We're taking Tshwane to court for failure to use the grant we gave them – Mchunu

Call for national government to fix Hammanskraal water crisis 'ignored'

Jeanette Chabalala Senior Reporter

One of the key recommendations calling for the national government to take over the running of the city of Tshwane’s water and sanitation due to poor management is yet to be implemented.

Two years ago, the South African Human Rights Commission (SAHRC) released a damning report revealing that the pollution of water resources in Hammanskraal was as a result of failure by the city to maintain wastewater treatment works in the area. It found the city had failed to fulfil its constitutional objectives.

The commission said the metro had failed to manage the situation over a prolonged period that had resulted in a regression in the quality of water provided to residents.

At the time, the commission said the lack of clean water in Hammanskraal was a violation of human rights.

As result it recommended that the cabinet should “seriously consider taking a decision for national government to intervene in the running of the city of Tshwane metropolitan municipality".

It also found that the failure to repair and replace the municipality’s sewage systems was a failure of many people over many years to properly run the municipality.

The commission recommended that municipal managers who were in place during the deterioration of the wastewater treatment works in the city of Tshwane and who “allowed” pollution to continue should be held accountable.

Yesterday, water and sanitation minister Senzo Mchunu said the city had rejected the recommendation by the commission that the national government should take over the water and sanitation function.

“The department engaged with National Treasury for funding for the intervention recommended by the SAHRC, but National Treasury indicated that the city had already been provided with funding for the rehabilitation and upgrading of the Rooiwal wastewater treatment works, through its urban settlements development grant (USDG) allocations,” Mchunu said.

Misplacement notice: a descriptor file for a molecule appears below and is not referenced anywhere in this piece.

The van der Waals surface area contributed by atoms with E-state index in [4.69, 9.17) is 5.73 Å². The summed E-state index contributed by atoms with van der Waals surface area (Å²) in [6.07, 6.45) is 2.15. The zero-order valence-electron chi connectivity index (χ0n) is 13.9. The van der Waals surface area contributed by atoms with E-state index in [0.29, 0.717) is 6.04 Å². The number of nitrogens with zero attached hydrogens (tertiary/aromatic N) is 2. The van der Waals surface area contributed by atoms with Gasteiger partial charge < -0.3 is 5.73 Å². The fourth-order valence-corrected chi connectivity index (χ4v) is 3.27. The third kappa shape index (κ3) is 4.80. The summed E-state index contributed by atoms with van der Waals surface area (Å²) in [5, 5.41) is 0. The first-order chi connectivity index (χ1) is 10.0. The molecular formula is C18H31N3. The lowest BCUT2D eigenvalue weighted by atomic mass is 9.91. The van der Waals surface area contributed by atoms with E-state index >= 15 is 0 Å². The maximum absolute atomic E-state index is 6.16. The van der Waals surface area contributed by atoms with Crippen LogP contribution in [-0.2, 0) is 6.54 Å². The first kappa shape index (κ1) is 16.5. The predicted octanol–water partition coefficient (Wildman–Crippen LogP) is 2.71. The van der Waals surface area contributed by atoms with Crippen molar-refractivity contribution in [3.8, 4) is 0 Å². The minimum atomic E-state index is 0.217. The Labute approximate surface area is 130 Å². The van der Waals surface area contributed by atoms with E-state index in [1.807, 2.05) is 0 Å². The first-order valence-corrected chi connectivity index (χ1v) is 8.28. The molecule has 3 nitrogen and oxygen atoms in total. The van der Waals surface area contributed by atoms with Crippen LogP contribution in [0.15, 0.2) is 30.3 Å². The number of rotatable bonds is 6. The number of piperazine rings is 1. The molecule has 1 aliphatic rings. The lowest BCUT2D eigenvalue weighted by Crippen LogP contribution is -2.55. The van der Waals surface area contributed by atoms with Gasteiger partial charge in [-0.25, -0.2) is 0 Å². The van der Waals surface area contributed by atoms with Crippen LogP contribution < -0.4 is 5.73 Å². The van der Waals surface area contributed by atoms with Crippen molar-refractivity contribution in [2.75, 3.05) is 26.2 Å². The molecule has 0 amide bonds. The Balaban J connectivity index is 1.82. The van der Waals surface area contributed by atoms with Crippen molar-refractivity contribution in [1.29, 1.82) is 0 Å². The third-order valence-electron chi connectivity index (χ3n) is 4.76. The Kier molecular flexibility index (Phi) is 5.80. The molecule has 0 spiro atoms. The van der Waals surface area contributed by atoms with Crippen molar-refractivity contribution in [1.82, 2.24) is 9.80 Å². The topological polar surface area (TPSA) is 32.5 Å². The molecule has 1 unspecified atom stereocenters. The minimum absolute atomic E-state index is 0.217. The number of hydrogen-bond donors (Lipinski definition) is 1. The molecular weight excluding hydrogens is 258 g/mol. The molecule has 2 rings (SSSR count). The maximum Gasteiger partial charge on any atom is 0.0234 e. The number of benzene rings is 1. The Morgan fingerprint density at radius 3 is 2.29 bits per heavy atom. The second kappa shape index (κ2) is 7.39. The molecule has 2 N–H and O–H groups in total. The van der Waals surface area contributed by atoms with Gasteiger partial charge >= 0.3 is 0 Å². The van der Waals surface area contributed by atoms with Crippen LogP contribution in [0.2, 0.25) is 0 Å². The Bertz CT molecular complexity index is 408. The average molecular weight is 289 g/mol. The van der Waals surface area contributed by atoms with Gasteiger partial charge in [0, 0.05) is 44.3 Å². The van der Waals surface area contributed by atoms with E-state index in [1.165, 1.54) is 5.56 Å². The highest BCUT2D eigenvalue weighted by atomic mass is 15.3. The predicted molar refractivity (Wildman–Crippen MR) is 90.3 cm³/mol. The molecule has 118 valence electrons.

"Consequently, the department is pursuing legal action against the city for a court order to force the city to use its USDG allocations to rehabilitate and upgrade the Rooiwal wastewater treatment works."

Mchunu expressed “great concern”, adding that the Hammanskraal community under the city of Tshwane has been experiencing unreliable and poor-quality potable water supply for an extended period.

He said the poor water quality was caused by the failure of the Rooiwal wastewater treatment works to meet the desirable final effluent quality for discharge to the Apies River, which in turn, flows into the Leeukraal Dam.

In 2021 the SAHRC found that rivers such as the Apies, Tolwane, Pienaar and Hennops, as well as Roodeplaat and Leeukraal dams, were being polluted with untreated and partially-treated sewage and sludge. It found that the consumption of polluted water in that area had been taking place since 2008.

“People and animals who drink the water are vulnerable to illnesses such as bilharzia, cholera, and hepatitis. Such exposure renders those most vulnerable like the elderly, children, and those who are ill, even more at risk of adverse health conditions,” the commission’s report said at the time. 

Yesterday, 15 people were confirmed to have lost their lives in Hammanskraal due to the cholera outbreak.

Zamantungwa Mbeki, the SAHRC’s acting Gauteng provincial manager, could not say how many of the commission's recommendations have been implemented. She said there had been provisions for water tankers to be put in Hammanskraal as a way of mitigating this issue of water quality.

“So the city of Tshwane has provided us with an action plan and how they intend to improve the maintenance of the different water treatment facilities. So with a specific time, we have to monitor that they abide by that timeline and ensure that their relationship with the department of water and sanitation is aligned,” she said.

The city of Tshwane said it received the results from sampling testing taken from multiple sites around Temba and Hammanskraal which “conclusively indicated that there are no microbiological contaminants that point to E.coli or faecal coliforms that can be linked to the cholera outbreak”.

It said this meant the water that had been distributed via the city’s bulk water distribution network in the area did not have cholera present in it. The city said it had however, widened the scope of its testing and has interviewed patients to assist in tracing the source of the contamination.

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